Curtailed COVID-19 education

I tell you parents and adults, this too shall pass. COVID-19 shall end and give us a break. We shall grow. I write this because after the announcement of schools reopening in June, most parents panicked to have their children going back and some parents were left without options but to send them anyway. There was so much fear among parents, on how learners were going to accommodate social distancing and safety guidelines after the assurance that schools were safe for learners.

The school reopening plan proposed by the Department of Basic Education looked like a disaster for working families because not all grades went back to school at once. Those children who went back to school were not attending classes everyday also, which forced working parents to provide alternative transports at different times for different children and alternative child-care arrangements as the children got home earlier, as well as on days when the children are not in school.

The poverty gap in our country was exposed because for many learners, it was to choose between staying home and starving or going to school and get fed. Most public schools offer free meals to learners since most children experience hunger in their households. Many workers have lost their jobs during lockdown. School closure means that these children are going to suffer more hunger. Although measures are put in place to collect food from schools, I feel like it is not well-organised. Actually, how will parents afford transport money and the time to go and collect the food?

School closure has too many drawbacks like, most parents don’t have family nearby to help with childcare. Most can’t afford helpers who could supervise their children on the days they are not in school. Also, there are high levels of substance abuse, depression, fear, loneliness, domestic violence and child abuse. I see school closure as causing more financial worries add stress to many parents and raising children’s levels of emotional exhaustion, depression and anxiety.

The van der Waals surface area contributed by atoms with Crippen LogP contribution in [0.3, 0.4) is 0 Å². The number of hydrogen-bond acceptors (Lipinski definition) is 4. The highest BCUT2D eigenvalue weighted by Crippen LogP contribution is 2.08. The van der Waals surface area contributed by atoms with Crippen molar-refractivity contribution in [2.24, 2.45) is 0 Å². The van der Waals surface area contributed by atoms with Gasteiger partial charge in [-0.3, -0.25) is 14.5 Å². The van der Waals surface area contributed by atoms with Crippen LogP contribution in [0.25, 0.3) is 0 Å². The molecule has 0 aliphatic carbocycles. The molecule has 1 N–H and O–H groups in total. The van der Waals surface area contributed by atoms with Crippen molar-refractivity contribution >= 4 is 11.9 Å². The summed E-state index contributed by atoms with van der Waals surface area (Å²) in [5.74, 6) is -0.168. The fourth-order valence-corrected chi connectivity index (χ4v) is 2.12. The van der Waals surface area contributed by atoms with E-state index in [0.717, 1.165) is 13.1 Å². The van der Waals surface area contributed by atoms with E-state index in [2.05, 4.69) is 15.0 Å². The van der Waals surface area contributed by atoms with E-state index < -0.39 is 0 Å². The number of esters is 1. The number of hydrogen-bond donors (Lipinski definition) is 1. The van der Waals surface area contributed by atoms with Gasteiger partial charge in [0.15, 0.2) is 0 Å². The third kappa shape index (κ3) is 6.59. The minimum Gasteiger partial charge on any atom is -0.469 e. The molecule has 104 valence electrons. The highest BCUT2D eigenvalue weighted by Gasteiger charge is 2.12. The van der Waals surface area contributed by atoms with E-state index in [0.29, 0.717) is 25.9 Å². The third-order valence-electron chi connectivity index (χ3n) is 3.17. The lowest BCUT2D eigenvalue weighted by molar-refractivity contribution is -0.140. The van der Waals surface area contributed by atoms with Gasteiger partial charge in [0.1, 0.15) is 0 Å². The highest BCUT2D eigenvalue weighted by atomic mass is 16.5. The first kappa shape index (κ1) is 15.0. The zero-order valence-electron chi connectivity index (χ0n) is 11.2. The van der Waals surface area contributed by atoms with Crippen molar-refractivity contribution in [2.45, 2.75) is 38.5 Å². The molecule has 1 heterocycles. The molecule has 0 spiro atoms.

For private schools many are lucky to be attending classes online. Even so, the President’s announcement of the second closure coincided with three term schools’ second term holidays lasting the whole of August.

Many parents with children in either private or public schools have become jobless or are staying home for no pay due to lack of child care caused by schools’ closure.

I write these words to encourage parents and learners to be patient. I want to remind them that until this pandemic is under control, the 2020 academic year is not certain. As a learner myself, I know for sure that our education is affected beyond repair because teachers will not be able to complete the curriculum. This could have lasting implications for our life time. But there is little we or our parents can do. What we are going through comes with the package of COVID-19. Let us be patient and hopeful.

Stacey Fru

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